As our pollen levels increase at this time of year, so do the number of people suffering from hayfever. Allergies affect 1 in 5 of us and range from being a nuisance to having a significant impact on quality of life, with persistent symptoms affecting sleep, mood, concentration and behaviour.
For mild symptoms, try taking an antihistamine, either in a nasal spray or tablet. Use them regularly or just when required, as both are quick to work. For moderate to severe allergies, add in an intra-nasal corticosteroid spray (INCS), as they are more effective for controlling sneezing, itching and congestion. These include Beconase, Becloclear, Flixonase, Dymista.
Over the season, the body may become more sensitive to allergens so react more, causing symptoms even when there are less allergens present. Evidence suggests that INCS suppress this process, so are best used early (even 2-weeks before) and continuously through the pollen season. They do take 1-3 weeks to reach their maximum effect and need to be sprayed using a crossover method – right hand into left nostril and vice versa.
Other treatment options include saline nasal sprays to improve symptoms and reduce the amount of medicine required. Decongestant sprays may be used short-term if congestion is significant and antihistamine eye drops added in if the eyes are itchy or watery. Making changes in your lifestyle may also reduce your symptoms, try to:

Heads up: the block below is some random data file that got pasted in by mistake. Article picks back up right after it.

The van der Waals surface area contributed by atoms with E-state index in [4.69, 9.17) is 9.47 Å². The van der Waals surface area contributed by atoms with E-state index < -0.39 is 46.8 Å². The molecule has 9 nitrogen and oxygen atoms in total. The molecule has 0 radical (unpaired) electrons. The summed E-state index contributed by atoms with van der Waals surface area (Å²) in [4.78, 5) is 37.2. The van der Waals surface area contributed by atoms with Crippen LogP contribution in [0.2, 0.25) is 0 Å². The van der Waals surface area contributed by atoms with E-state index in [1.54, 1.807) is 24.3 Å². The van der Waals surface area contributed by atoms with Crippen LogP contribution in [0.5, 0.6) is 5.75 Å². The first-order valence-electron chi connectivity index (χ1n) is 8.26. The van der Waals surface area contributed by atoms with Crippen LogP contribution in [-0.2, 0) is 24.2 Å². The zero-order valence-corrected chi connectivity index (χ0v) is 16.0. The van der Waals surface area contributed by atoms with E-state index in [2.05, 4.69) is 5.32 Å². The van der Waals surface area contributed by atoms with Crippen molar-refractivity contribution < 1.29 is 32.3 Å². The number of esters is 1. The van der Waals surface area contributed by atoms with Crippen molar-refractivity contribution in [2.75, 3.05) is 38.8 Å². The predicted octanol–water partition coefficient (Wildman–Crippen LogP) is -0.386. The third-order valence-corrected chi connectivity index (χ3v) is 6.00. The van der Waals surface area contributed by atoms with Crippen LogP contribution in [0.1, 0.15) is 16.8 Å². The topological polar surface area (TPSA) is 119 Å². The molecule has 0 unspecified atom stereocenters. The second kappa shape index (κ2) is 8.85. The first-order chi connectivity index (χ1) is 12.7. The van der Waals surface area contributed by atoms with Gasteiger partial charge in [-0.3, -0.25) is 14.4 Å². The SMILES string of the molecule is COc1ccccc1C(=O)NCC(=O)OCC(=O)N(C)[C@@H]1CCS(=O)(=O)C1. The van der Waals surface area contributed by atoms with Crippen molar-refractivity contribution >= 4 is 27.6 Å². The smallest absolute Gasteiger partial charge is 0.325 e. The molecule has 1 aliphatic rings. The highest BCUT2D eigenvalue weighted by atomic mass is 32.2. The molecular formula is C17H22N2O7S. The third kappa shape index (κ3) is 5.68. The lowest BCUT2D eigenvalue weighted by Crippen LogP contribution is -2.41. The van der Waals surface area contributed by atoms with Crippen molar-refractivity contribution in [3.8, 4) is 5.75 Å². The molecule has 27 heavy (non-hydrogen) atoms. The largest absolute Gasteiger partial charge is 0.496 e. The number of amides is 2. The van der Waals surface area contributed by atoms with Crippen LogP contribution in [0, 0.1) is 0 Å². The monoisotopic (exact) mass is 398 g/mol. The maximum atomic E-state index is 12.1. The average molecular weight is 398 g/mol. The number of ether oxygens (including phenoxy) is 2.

- Find out what you are allergic to and avoid it;
- Eat a varied, balanced diet with plenty of fruit and vegetables and add in horseradish, garlic, bromelain and vitamin C to manage allergies naturally;
- Reduce alcohol;
- Wipe over surfaces with a damp cloth and vacuum often with a hepa filter. Choose 400+ thread count linen and wash in a wash >60oC or tumble dry for 10-minutes once dry. Minimise your activity before 10:00am; keep windows closed; wear fitted sunglasses and select native plants when gardening.